The eutrophication status (of which algal blooms are a consideration) of the waters around the UK coastline is reviewed on a regular basis by the Environment Agency (England and Wales) for the purposes of the nitrate and urban waste water treatment directives. It is also reviewed by the Centre for Environment, Fisheries and Aquaculture Science (CEFAS), for the Convention on the Prevention of Pollution of the Environment of the North East Atlantic (OSPAR) Convention. The latest review under the directives was 2005-06 and under OSPAR was 2002, with a further OSPAR review being completed in the spring of 2007.
Algal blooms in coastal waters are a natural phenomenon. They can be exacerbated by nutrient pollution from human activities e.g. agricultural practices and from sewage. The links between nutrient enrichment and the occurrence of marine algal blooms are complex and an area of continuing research.
The Environment Agency inform me that none of the north-west coastal and marine waters in this Sea Fisheries Committee area are identified as at risk from nutrients in water framework directive risk assessments carried out between 2003-05. These will be reviewed as part of ongoing work on the water framework directive.
Dr. Cable: To ask the Secretary of State for Environment, Food and Rural Affairs if he will bring forward plans (a) to promote training in apiculture and (b) to extend the role of his Department's Bee Unit. 
Barry Gardiner: The National Bee Unit organises a large number of training courses for beekeepers and assists with beekeeper associations' training and examination programme. 600 to 700 training events are held each year. The NBU is currently developing the reach of its training to increase awareness and control of pests and diseases among all beekeepers.
Mr. Drew: To ask the Secretary of State for Environment, Food and Rural Affairs what measures he plans to take to ensure that those biodiversity objectives that can only be delivered through targeted initiatives are the subject of the transfer of existing agri-environmental agreements into the Higher Level Scheme.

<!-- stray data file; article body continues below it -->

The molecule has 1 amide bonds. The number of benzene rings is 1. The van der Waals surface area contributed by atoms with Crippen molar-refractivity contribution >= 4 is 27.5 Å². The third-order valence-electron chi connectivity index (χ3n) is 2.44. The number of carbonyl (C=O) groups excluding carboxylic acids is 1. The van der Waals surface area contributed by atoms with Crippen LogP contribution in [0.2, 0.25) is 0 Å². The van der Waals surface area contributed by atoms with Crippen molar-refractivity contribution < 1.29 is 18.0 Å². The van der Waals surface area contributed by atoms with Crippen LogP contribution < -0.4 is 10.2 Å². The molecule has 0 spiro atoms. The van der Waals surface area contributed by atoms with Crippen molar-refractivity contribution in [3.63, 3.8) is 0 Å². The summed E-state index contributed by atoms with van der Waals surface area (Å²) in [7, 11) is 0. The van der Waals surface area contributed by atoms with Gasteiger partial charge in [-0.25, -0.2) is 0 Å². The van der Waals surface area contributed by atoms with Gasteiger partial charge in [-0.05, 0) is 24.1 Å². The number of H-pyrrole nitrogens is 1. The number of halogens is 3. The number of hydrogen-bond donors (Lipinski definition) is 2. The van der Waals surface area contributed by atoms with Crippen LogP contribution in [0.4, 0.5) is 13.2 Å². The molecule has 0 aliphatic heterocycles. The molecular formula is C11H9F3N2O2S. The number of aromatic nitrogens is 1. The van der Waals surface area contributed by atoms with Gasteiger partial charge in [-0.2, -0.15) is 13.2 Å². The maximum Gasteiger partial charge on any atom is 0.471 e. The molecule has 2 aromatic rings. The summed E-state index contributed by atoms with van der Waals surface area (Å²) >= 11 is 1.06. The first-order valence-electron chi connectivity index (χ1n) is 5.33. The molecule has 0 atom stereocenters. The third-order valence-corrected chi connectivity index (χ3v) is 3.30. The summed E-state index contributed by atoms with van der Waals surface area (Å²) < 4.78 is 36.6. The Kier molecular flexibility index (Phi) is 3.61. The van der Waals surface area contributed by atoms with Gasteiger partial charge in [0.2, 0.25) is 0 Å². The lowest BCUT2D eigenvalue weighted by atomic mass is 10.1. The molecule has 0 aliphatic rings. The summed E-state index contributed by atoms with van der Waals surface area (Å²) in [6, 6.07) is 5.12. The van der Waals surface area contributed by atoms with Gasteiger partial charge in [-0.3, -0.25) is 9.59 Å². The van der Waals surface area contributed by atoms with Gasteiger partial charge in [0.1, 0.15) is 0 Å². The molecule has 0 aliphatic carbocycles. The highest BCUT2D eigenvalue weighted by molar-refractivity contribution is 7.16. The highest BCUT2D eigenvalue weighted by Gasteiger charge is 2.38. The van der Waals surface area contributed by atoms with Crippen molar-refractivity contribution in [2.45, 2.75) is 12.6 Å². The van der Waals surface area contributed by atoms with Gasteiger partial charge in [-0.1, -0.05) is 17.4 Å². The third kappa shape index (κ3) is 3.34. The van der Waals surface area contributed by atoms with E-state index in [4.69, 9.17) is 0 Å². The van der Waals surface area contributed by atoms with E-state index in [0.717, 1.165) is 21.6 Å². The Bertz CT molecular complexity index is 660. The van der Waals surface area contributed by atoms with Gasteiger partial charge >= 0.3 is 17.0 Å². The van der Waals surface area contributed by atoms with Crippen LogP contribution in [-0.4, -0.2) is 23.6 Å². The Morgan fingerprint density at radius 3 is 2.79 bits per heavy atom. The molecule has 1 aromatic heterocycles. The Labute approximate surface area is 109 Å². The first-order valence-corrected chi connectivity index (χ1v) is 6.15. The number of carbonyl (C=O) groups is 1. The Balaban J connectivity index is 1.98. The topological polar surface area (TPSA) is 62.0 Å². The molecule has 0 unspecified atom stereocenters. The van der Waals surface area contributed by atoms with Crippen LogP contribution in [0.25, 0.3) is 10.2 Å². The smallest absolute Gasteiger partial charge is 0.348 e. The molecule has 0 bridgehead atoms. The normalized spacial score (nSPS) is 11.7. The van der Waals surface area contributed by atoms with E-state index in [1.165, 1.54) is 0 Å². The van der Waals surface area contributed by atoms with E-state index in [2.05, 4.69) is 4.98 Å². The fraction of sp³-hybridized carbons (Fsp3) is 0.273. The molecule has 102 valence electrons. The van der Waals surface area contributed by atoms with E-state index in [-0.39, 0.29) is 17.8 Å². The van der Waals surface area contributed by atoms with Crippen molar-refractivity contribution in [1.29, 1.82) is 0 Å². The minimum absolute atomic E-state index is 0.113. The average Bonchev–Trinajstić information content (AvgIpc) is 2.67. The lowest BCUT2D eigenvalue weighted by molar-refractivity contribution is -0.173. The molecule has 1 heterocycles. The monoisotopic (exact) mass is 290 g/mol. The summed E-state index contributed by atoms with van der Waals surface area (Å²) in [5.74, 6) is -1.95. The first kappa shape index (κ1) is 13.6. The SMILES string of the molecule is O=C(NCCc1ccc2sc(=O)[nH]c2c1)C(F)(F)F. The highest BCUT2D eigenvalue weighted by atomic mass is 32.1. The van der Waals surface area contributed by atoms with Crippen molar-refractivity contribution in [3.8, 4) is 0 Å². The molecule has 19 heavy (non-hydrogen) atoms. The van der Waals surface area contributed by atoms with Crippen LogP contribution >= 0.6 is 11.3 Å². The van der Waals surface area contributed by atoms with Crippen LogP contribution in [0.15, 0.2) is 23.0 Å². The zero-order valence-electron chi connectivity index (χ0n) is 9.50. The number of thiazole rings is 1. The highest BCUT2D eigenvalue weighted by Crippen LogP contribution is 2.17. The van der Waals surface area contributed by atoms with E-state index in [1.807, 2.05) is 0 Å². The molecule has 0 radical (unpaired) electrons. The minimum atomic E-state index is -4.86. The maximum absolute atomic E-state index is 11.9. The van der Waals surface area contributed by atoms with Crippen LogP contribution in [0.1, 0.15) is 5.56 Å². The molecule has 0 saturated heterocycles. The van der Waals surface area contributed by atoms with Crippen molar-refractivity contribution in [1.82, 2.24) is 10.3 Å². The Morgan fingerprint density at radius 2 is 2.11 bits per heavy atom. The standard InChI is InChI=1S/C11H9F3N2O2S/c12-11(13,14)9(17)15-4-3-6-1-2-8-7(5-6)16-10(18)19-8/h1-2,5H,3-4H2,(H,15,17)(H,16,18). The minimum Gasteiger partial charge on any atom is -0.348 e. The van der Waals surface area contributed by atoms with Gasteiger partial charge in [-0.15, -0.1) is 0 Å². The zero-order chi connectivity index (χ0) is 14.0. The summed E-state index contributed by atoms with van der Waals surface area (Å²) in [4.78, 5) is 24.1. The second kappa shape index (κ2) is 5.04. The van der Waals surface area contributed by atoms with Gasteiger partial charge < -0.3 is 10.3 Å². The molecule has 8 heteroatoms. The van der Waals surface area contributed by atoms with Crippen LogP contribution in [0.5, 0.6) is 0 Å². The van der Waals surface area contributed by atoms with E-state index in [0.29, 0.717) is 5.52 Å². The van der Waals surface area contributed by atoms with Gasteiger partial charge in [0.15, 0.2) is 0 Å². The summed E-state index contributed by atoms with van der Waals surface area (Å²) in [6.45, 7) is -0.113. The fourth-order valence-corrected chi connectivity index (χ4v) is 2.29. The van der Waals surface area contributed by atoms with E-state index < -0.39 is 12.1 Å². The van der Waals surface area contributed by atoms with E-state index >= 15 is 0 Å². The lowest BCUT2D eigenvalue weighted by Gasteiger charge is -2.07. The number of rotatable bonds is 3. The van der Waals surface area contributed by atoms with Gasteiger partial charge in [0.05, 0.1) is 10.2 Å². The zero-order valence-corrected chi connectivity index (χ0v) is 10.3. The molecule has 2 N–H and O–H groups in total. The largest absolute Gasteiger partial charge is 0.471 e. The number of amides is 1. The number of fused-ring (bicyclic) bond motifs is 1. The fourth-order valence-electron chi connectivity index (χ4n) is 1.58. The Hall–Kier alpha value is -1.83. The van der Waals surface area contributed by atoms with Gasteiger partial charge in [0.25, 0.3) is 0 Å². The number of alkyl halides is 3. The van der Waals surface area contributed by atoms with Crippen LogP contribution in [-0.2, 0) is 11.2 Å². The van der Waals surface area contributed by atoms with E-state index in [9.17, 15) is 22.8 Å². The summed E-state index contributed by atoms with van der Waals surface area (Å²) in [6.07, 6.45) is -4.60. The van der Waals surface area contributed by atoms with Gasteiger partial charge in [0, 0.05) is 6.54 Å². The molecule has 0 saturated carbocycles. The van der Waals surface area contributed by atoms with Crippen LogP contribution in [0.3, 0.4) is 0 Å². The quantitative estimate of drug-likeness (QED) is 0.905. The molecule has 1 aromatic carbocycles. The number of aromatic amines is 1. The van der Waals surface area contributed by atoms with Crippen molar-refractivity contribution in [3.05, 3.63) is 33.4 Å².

Mr. Bradshaw: The Bovine Spongiform Encephalopathy Inquiry, chaired by Lord Phillips of Worth Matravers, cost approximately £30 million. This includes the cost of the inquiry itself, together with the costs of liaison units and legal support for witnesses from all the main Departments involved.
Tony Baldry: To ask the Secretary of State for Environment, Food and Rural Affairs how many central heating systems have been installed for (a) pensioners on pension credit and (b) all other pensioners under the Warm Front and Home Heat programmes since January 2006. 
Bill Wiggin: To ask the Secretary of State for Environment, Food and Rural Affairs what estimate his Department has made of the proportion of cetaceans killed or injured in the sea which are washed ashore. 
Mr. Bradshaw: The exact number of cetaceans killed or injured at sea every year is unknown, as it is not feasible to monitor all cetacean deaths. As such, I am unable to estimate the proportion of cetaceans killed or injured at sea that are washed ashore. In any event, this will be influenced by several factors, including distance from shore and the prevailing weather and sea conditions over a period of time.
For nearly 15 years the Government have funded studies by the Natural History Museum and the Institute of Zoology (IoZ) on causes of death and trends in numbers of stranded cetaceans around the UK coastline. Post-mortems are carried out on a selected number of the stranded carcases each year.
The two species that are more commonly reported as stranded along the UK coastline are the harbour porpoise and the common dolphin. The annual proportion of UK-stranded harbour porpoises diagnosed as by-catches varied between 11 per cent. and 25 per cent. in the 2002-06 period. The proportion of UK-stranded common dolphins diagnosed as by-catch varied between 57-77 per cent. for the same period. The majority of these by-catches (for both species) occurred in SW England during the winter months. Although the annual numbers of harbour porpoises and common dolphin strandings reported in SW England has increased since the 1990s, a number of factors (particularly increased observer effort and possible changes in abundance and distribution of these species) are suspected to have played a role in this increase.